Low-cost index funds, which continue to squeeze traditional active asset managers, work best in markets that are transparent and efficient. That’s why managers that have moved into the kinds of complex alternative investments and private markets that have so far been resistant to passive strategies have weathered fee pressures better than most.
But that strategy comes with an increase in operational risks and a potential hit to an asset manager’s reputation if things go wrong, according to a Fitch report on the industry, released Thursday.
There’s a reason asset managers can charge more to oversee less-liquid strategies. Alternatives are often complex and require specialized expertise.
Regulators and others are focusing on the risks that may arise when traditional firms expand into alternatives to increase assets and fees, according to Fitch’s report.
Fitch is concerned about the potential for problems when it comes to liquidity, a problem that has engulfed some high-profile funds in the U.K. and Europe this year. Woodford Funds, for example, prevented investors from accessing their money after the manager had trouble selling some illiquid securities.
“In particular, the recent gating of the LF Woodford Equity Income Fund in the UK has highlighted the need for fund structures to be aligned to the underlying investments held in order to limit liquidity risks,” according to the Fitch report. “This could be a particular concern for traditional IMs [investment managers] investing in less liquid assets but adopting an open-ended fund structure which can leave these funds prone to ‘runs’ when risk aversion sets in.”
But Evgeny Konovalov, director in non-bank financial institutions at Fitch, said in an interview that he’s less concerned about the issue when it comes to the large asset managers that Fitch rates in the U.S.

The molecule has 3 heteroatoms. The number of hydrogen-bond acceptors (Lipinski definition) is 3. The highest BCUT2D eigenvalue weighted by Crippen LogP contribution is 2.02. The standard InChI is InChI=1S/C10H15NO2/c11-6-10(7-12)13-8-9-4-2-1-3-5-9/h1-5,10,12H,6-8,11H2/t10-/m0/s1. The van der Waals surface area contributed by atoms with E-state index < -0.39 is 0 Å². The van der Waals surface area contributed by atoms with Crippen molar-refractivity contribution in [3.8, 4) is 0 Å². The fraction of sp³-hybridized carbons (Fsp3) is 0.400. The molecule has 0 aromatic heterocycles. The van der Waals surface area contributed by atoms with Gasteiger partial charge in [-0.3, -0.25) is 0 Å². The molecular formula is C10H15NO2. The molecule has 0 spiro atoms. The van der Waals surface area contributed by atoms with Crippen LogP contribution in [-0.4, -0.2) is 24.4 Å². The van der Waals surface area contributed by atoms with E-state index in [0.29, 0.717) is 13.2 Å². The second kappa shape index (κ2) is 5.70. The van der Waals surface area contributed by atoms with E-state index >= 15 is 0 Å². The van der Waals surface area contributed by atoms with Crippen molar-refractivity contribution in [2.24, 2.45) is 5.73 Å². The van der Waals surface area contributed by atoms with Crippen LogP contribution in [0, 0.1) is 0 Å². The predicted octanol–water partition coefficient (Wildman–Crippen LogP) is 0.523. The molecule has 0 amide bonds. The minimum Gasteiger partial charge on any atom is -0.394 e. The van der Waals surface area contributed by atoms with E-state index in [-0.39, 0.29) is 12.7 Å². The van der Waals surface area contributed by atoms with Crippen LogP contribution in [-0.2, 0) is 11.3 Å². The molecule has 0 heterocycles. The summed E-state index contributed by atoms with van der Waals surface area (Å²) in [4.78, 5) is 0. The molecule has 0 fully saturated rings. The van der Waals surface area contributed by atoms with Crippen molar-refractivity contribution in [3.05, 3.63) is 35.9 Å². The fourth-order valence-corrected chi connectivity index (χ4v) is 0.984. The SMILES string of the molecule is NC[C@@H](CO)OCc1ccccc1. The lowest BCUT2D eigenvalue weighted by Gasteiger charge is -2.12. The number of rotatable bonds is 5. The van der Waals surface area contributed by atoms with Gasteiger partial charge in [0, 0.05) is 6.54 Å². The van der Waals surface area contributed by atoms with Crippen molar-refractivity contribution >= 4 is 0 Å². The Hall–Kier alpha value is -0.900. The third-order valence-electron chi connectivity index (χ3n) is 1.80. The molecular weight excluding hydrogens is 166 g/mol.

“From the U.S, standpoint, we have traditional big guys investing into alternative funds like Invesco. But Invesco has been in those strategies for years,” said Konovalov. “They have quite a bit of experience.”
Smaller managers moving into new areas such as emerging markets and alternatives may face more constraints than their larger peers, he explained. “These [assets] require unique expertise that they may not have,” he said.
Azadeh Sharif, also a director in non-bank financial institutions at Fitch, added in the interview that liquidity is not a risk to managers’ solvency or to the markets in the U.S. right now.
“It’s more an operational risk,” she said. “If they have to gate certain funds, it would impact their reputation. And that would impact asset flows, and their fees.”
According to the ratings agency, asset managers have been looking for ways to handle redemption risks by increasing their liquidity with credit lines and other measures and by targeting institutional clients.
“However, the larger institutional mandates do come with their own risks. They are typically more fee-sensitive and, if switched to other managers or internalized, can cause significant AUM effects as was seen at several IMs in 2018,” the report stated. Amundi and Schroder had significant institutional outflows in 2018, according to Fitch.
Asset managers rated by Fitch had mixed performance results last year. For the most part, “Net inflows were below recent historical levels as investors appeared wary of committing new capital,” according to the report.
Between the sell off in the fourth quarter of last year, and now trade wars and Brexit, “everything is very volatile,” said Sharif, adding that investors remain skittish on allocating more to asset managers.